For a few years, medical researchers have been working on technology to make our medical care safer, more comprehensible, and more accessible. Things like the internet of things-connected devices have included pacemakers that send data readouts to your cardiologist over wifi and glucose meters that tell your insulin pump how much of a dose you need. These connected medical innovations have helped patients around the world. Unfortunately, they’ve already gained the attention of cyber criminals, too.

In the handheld device realm, there have been a wide variety of apps for tracking everything from your weight to your blood sugar readings to your ovulation calendar. With those apps, the user gets their personal information from a separate external source and then logs it into the app to get an overview of their health. Now, however, medical developers have moved towards a more streamlined approach; several companies have created devices that literally interact with the smartphone itself, such as a blood glucose meter that actually plugs into the device’s headphone jack and processes the blood sample on a strip at the end. The phone’s screen then displays the results and stores the information in the associated app.

Now, the medical community has harnessed the power of connected communication with a new approach to affordable and ease of access medical care. Downloadable apps have allowed mobile device users to “visit” their doctors for common ailments and triage services through video chats.

Different app companies employ doctors and nurse practitioners who take appointments or virtual walk-ins for everything from stomach bugs to earaches to the common cold. These apps let individuals see to their own care rather than taking off work, waiting in a doctor’s office for hours, and ultimately finding out that they have a common ailment. They also allow doctors to see their patients and discuss the symptoms, as well as prescribe medications and order lab work from a local facility while deciding if more in-depth, in-person care is warranted.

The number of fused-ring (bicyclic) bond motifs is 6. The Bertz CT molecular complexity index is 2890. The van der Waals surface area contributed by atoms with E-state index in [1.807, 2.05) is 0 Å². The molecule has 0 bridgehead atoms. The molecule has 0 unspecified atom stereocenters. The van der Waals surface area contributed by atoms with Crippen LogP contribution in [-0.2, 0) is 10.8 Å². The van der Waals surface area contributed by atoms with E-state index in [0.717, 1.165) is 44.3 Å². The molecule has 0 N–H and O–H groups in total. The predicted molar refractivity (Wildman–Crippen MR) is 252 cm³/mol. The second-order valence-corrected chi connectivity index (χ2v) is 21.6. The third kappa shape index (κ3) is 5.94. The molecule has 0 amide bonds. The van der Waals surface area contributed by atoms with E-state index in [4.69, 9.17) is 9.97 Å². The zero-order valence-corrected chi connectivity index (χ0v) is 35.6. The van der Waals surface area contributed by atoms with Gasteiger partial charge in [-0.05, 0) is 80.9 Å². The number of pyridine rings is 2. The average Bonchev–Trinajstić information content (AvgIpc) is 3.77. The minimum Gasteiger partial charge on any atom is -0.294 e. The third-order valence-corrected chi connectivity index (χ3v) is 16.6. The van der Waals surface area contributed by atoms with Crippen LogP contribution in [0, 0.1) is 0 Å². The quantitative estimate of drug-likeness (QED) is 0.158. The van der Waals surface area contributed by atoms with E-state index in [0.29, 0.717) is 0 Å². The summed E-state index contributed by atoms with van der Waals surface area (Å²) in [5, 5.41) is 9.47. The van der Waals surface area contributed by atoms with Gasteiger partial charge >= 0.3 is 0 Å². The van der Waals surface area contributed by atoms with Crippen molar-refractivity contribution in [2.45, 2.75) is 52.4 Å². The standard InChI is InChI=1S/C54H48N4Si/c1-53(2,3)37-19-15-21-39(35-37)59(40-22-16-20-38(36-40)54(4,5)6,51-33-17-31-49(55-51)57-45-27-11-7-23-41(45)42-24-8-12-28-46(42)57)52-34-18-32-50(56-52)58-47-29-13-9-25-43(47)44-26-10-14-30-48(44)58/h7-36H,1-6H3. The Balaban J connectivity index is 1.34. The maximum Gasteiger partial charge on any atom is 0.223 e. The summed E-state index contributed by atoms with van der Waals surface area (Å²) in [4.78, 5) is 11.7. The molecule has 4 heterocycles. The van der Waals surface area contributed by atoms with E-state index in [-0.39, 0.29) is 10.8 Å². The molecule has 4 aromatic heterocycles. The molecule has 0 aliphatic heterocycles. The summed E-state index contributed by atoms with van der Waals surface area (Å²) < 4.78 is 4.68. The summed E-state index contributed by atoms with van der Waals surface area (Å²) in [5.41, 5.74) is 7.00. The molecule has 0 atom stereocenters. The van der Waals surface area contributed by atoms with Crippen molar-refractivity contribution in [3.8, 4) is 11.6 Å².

But where does the hacker come in? IoT medical devices have already been found to be vulnerable to hacking, and aftermarket medical add-ons can suffer the same security flaws. At the same time, doctor visit video apps are a genuine medical visit, meaning that HIPAA regulations apply, medical records are established and stored, insurance claims are filed, and payments are made. Any of those characteristics can open the door to identity theft if they’re not handled carefully especially in the cases of medical data breaches…

TIP: Updating your mobile privacy settings and not connecting your apps to unsecure public Wi-Fi networks is a great place to start when it comes to protecting your sensitive information.

Contact the Identity Theft Resource Center for toll-free, no-cost assistance at (888) 400-5530. For on-the-go assistance, check out the free ID Theft Help App from ITRC.